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CouchApps No Longer Work

Cloudant mainly stores JSON documents in collections called databases, but Cloudant also has the ability to store attachments in Cloudant documents. An attachment is a binary blob of data with a file name and mime type. It could be a PDF, a JPG or a Word document.

Some users employed attachments to store HTML, CSS, JavaScript files and other assets in the database so that it could be used as a webserver - applications following this pattern were known as CouchApps. CouchApps deployed the website and the database in the same web domain, allowing client-side JavaScript to make calls back to the server to add, update and delete documents without having to worry about cross-origin security restrictions.


Photo by Jose Fontano on Unsplash

Cloudant no longer permits CouchApp scripts🔗

As of October 2021, CouchApps using JavaScript will become inoperable on Cloudant. Fetched attachments will be served out with an additional header: Content-Security-Policy: sandbox. This header instructs the browser to prevent script execution on such attachments, so any JavaScript (whether in .js files or in <script> tags) will be barred from execution on the client machine.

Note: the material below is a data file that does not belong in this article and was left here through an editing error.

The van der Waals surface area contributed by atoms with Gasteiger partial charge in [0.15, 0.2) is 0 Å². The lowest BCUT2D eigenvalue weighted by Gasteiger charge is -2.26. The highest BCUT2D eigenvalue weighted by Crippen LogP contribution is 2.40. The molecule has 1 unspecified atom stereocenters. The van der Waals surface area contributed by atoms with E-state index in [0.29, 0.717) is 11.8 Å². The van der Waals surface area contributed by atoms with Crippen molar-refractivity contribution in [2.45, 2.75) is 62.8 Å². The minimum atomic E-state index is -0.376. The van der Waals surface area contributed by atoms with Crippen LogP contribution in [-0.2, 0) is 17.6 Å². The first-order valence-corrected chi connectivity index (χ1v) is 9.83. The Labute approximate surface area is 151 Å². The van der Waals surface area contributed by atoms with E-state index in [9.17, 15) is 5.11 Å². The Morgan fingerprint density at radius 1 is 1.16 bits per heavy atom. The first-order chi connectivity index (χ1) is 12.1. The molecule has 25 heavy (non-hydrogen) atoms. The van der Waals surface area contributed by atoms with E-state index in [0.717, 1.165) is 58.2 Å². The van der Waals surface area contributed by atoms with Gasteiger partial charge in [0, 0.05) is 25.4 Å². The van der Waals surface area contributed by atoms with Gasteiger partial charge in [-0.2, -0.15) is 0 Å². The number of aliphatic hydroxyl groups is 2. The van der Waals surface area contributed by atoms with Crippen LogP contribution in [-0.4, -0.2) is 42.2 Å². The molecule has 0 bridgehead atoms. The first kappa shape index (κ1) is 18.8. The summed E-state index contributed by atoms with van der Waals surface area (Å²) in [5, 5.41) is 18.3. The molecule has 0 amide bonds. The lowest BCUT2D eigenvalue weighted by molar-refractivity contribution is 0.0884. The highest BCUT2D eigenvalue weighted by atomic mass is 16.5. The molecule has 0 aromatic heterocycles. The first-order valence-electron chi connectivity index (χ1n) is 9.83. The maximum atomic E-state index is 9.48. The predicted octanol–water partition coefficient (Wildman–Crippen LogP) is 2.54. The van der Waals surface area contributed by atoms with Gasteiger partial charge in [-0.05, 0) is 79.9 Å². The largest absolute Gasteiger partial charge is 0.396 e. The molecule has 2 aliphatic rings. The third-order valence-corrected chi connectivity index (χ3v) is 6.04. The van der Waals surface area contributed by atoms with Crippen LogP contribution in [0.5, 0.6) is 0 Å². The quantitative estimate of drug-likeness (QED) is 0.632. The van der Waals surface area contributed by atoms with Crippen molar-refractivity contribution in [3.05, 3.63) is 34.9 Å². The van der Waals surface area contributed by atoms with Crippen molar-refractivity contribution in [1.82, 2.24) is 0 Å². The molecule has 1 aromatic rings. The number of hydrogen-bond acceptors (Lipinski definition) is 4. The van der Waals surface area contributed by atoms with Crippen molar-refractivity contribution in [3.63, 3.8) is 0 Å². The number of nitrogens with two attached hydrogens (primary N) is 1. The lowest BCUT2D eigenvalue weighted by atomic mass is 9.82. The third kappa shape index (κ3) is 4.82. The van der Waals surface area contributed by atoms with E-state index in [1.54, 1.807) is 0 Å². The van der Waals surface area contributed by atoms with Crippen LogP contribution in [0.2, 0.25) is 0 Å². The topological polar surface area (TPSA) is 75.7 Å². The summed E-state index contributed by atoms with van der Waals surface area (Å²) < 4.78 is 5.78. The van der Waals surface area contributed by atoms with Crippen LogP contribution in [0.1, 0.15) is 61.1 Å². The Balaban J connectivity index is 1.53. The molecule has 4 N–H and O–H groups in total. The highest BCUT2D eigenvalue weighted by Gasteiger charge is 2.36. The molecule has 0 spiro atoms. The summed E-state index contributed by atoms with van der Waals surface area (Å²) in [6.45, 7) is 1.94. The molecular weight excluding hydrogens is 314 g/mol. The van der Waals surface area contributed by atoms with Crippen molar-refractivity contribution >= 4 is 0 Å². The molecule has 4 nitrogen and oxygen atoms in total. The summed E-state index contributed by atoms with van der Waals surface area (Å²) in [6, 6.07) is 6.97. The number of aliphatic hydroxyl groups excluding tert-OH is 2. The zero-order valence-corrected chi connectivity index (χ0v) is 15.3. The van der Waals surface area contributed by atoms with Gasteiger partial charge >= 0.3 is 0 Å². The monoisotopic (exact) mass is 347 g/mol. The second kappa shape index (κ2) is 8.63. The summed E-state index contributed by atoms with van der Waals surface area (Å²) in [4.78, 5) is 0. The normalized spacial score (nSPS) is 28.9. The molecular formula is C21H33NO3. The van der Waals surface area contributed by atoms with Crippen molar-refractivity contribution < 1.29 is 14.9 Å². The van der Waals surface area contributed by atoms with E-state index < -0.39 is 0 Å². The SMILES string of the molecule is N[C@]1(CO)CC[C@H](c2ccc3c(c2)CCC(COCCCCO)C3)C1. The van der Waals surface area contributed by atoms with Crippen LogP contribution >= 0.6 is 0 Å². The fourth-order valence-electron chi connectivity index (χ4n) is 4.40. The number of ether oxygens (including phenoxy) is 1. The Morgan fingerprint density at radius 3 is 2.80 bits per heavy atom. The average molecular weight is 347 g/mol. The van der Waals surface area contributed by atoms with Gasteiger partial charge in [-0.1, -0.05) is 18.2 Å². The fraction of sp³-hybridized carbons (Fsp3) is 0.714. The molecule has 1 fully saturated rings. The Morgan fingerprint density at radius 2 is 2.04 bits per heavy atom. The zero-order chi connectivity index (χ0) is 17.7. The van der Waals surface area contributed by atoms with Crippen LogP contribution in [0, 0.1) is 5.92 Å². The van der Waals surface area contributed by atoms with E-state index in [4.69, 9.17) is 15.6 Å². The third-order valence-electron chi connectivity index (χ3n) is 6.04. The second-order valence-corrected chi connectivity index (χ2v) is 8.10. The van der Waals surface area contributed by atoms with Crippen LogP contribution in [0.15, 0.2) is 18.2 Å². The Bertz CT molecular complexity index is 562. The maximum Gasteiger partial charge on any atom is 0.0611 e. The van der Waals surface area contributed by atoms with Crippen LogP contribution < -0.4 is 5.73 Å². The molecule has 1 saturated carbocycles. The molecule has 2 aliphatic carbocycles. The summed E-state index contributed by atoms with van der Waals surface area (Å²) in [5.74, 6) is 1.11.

Only Javascript-free CouchApps will continue to operate.

The reason for this change is to close a security loophole which could lead to privilege escalation and malicious data access.

Regular attachments will continue to work🔗

Regular document attachments will continue to work as normal, the only difference being the addition of the Content-Security-Policy header on attachment retrieval which should not affect normal operation.

Alternatives to CouchApps🔗

Static websites have become very popular in recent years and there many better places for hosting static content than in a database:

  • GitHub Pages allows files in a git repository to be served out on the web, with custom domain name an HTTPS support for free.
  • Netlify offers a similar git-based workflow to GitHub Pages but adds the ability to add serverless functions into the mix.
  • or, any number of website hosting offerrings.

Any of the above solutions will mean that the website and database server will reside on different domain names and by default, a web page may only access resources on the domain it was served out from. This will mean that web requests originating from web page’s JavaScript, targeting a Cloudant service would not be permitted (by the web browser).

Cloudant can be configured to permit cross-domain requests by enabling CORS in the Cloudant Dashboard: you may choose to allow requests from any domain, or to a list of specified domains.

The combination of a static hosting service and Cloudant with CORS enabled, should allow CouchApp-like functionality to be reproduced.